Toronto Maple Leafs goaltender Frederik Andersen joined Sportsnet’s Hockey Central at Noon panel to weigh in on the NHL’s new policy regarding goalie chest protectors and offer up his opinion on whether or not he agrees with some of his goalie brethren who feel the changes are too drastic.
Last week Leafs back up Garret Sparks spoke candidly about the bumps and bruises that he’s been forced to endure as a result of the NHL’s new equipment specifications, so what does Andersen think?
Check out his segment below:
When asked if he notices a different in the equipment and how much the puck is hurting, Andersen replies, "I don't think so. I think I've always liked wiht pretty beat down chest protectors to begin with so I'm used to getting stingers on the arms and shoulders, so for me it hasn't changed too much. I think a lot of guys... I don't know if they forgot how it felt before. I don't' think you should jump to blame the new gear yet, but granted I haven't' seen what they're wearing yet. My experience has been pretty good."
It's fair to say however that Andersen and Sparks aren't exactly on the same page when it comes to this matter. Just check out some of these strong comments from the Sparks last week:
SPORTSNET.CA: So, you’ve been bruised too?GARRET SPARKS: I was with my first unit—to the point where you don’t even want to track down on pucks. You don’t even want to attack pucks. You’re just trying to make saves and not wear the brunt of it.
Do guys around the league discuss it?I’ve had guys ask me what I’m wearing and how I feel about it and stuff like that. You see guys experimenting with gear brands they’d normally never consider, just because they’re looking for protection from somewhere else. Because their sponsored brand or preferred brand isn’t adequately protecting them. There’s a level of discomfort with that, as guys are running around between brands trying different things. They’re trying to find a solution to a padding problem, not a functioning movement problem. Early in the season I made comments like, ‘It’s not that bad. It’s not a big deal,’ and I know guys around the league weren’t even happy hearing that. They were like, ‘This guy’s a sellout.’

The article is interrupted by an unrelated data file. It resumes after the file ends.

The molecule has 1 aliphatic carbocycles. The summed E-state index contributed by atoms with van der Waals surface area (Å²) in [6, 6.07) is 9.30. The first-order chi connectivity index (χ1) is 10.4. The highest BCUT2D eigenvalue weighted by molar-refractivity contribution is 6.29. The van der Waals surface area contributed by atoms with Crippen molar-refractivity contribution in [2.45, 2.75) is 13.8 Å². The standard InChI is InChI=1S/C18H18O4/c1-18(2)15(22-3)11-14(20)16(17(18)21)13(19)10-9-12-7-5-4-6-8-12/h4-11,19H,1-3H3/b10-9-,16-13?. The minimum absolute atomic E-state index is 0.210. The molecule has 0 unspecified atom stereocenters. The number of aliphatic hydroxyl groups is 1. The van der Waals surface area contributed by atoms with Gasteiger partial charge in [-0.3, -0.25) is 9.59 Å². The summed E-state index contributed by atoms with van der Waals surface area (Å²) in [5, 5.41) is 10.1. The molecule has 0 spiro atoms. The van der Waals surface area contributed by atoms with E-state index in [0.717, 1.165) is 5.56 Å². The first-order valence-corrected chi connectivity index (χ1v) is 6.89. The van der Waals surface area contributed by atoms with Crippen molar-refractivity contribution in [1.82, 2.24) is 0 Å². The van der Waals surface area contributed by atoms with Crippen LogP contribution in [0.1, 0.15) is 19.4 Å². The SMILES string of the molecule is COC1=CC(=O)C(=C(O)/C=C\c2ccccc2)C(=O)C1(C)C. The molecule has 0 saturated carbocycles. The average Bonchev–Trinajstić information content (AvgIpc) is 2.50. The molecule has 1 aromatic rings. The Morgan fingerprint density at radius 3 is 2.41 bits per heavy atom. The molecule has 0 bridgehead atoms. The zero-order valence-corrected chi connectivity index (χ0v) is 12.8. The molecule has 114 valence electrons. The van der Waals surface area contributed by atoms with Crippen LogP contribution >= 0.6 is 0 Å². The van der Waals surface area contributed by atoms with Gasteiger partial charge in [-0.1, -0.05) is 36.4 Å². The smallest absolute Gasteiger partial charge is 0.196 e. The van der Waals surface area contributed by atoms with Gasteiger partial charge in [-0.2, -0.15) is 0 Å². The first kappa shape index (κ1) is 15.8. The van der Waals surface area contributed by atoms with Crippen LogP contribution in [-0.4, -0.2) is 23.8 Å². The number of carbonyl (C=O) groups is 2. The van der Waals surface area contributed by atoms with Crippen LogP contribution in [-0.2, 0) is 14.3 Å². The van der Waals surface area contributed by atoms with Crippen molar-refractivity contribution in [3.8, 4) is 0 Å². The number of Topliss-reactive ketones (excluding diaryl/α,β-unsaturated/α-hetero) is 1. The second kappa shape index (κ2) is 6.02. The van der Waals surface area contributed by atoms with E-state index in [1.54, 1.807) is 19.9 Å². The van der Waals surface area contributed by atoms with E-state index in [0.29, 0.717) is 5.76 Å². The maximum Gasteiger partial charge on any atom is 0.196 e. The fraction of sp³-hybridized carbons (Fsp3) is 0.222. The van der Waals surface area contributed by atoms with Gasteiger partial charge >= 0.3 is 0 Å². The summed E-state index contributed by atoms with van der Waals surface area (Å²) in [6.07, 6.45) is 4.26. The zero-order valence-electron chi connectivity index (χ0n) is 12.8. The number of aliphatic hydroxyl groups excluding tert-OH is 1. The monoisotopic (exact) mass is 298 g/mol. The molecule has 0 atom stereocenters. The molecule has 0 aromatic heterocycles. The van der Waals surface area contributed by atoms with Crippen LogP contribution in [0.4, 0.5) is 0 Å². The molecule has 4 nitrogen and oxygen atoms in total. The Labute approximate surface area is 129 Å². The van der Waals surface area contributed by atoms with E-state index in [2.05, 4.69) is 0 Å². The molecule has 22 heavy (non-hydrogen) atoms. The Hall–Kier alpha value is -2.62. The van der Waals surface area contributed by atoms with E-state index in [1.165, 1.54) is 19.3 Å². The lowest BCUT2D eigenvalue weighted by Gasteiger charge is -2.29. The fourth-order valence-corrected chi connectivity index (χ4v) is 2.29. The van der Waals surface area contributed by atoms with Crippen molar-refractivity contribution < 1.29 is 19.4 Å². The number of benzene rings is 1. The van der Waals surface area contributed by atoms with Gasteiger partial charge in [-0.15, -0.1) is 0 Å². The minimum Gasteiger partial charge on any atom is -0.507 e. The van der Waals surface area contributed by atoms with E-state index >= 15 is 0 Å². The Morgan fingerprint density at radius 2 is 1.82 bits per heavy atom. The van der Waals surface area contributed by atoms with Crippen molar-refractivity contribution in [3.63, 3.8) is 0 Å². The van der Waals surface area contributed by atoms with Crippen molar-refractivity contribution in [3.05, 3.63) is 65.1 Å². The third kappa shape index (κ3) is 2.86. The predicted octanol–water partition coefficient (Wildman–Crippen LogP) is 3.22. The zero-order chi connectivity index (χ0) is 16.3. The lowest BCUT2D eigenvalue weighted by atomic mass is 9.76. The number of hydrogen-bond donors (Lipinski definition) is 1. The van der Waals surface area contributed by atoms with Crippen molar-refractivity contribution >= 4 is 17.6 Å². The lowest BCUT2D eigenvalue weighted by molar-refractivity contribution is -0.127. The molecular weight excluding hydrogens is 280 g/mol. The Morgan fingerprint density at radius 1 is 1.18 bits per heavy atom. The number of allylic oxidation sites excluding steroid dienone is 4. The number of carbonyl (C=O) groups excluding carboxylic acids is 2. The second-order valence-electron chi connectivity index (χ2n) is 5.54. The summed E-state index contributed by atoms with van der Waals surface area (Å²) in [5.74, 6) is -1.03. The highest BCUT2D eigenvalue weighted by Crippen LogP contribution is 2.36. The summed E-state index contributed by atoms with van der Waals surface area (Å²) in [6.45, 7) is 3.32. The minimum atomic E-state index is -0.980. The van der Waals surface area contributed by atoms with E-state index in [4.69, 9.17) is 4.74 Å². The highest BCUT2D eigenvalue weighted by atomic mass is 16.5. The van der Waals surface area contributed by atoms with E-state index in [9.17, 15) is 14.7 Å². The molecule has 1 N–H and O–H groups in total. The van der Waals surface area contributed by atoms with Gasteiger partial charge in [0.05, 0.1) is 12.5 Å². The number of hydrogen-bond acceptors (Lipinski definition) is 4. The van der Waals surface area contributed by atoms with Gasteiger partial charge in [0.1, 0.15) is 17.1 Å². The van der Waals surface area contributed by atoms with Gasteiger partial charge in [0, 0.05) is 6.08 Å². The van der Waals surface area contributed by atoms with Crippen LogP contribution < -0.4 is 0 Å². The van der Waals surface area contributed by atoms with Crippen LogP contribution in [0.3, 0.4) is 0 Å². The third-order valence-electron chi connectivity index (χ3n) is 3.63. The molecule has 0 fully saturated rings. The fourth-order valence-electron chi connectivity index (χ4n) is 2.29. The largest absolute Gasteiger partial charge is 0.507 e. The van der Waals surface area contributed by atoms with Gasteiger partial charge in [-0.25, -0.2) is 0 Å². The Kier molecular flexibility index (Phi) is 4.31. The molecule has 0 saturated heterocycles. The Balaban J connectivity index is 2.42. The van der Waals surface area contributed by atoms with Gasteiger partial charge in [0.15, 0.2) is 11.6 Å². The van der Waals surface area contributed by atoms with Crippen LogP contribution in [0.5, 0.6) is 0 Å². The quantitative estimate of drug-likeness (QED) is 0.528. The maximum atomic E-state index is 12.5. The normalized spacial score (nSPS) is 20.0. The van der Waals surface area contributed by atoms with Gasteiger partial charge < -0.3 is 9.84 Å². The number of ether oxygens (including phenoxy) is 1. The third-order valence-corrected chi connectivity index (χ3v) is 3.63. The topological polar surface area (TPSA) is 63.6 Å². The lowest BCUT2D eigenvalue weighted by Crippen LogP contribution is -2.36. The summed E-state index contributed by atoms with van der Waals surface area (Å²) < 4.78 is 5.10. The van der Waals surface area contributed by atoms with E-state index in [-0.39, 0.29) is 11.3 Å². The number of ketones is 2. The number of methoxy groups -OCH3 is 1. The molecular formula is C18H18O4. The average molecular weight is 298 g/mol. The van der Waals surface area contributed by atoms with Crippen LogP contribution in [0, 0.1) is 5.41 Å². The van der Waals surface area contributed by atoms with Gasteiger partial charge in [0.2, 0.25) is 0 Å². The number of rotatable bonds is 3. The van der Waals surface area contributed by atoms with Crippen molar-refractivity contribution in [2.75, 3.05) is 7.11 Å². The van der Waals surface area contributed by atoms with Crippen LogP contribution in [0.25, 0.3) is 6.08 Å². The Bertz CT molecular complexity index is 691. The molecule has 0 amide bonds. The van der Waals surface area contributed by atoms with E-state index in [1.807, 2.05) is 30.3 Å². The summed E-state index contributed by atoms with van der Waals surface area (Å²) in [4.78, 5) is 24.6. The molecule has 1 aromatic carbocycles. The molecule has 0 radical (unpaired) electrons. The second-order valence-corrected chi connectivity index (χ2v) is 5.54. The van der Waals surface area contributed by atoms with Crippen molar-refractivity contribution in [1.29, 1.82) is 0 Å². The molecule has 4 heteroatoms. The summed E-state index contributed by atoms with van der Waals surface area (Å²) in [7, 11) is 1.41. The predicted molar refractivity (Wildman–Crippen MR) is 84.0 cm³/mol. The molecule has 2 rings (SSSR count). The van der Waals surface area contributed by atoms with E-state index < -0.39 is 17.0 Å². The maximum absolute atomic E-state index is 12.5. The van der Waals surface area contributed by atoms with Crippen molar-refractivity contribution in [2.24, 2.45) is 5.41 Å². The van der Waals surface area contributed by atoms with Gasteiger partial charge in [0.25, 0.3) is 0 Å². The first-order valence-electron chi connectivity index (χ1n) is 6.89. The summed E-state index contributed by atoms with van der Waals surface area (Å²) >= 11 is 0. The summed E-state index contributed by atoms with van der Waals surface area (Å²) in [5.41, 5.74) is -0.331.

Did they tell you that directly?No. [I found out] second-hand from other goalies. The comments you make obviously have implications even if you don’t intend them to, but when they make rule changes at the beginning of the summer and manufacturers aren’t fully prepared for it and the season starts and units haven’t been made for guys, and guys are wearing demo gear for two or three months, that’s not like a calculated, prepared and effective change. The guys who end up eating the brunt of it are the goalies. It’s not the fans, not the players, not the coaches, not the GMs. It’s the goalies.
And you had bruises all over?Yeah, and I had pieces of padding falling out. Stuff that wasn’t working the way it should. It wasn’t functioning the right way. At the end of the day, that makes it really hard to practice. It makes it hard to make a team. It makes it hard to play a game in pre-season when your career — your life — is on the line, just so they can look for two extra goals a year, three extra goals a year on a guy.
So… will Sparks put the heat on the NHL to turn back the rules? Not quite…
Are enough goalies speaking out about the padding now that it could result in change?I don’t want to see a change.
Really?No. I just want them to continue to improve the units that they’re saying are legal so guys don’t get hurt. Don’t go back to the old sizing. Just make this one better. If you had to have it, keep it—but make it better.
Well... maybe their opinions aren't do different after all. Regardless of your stance though, you have to admit that size of goalie equipment was getting a little ridiculous for awhile. I mean... we all remember this, right?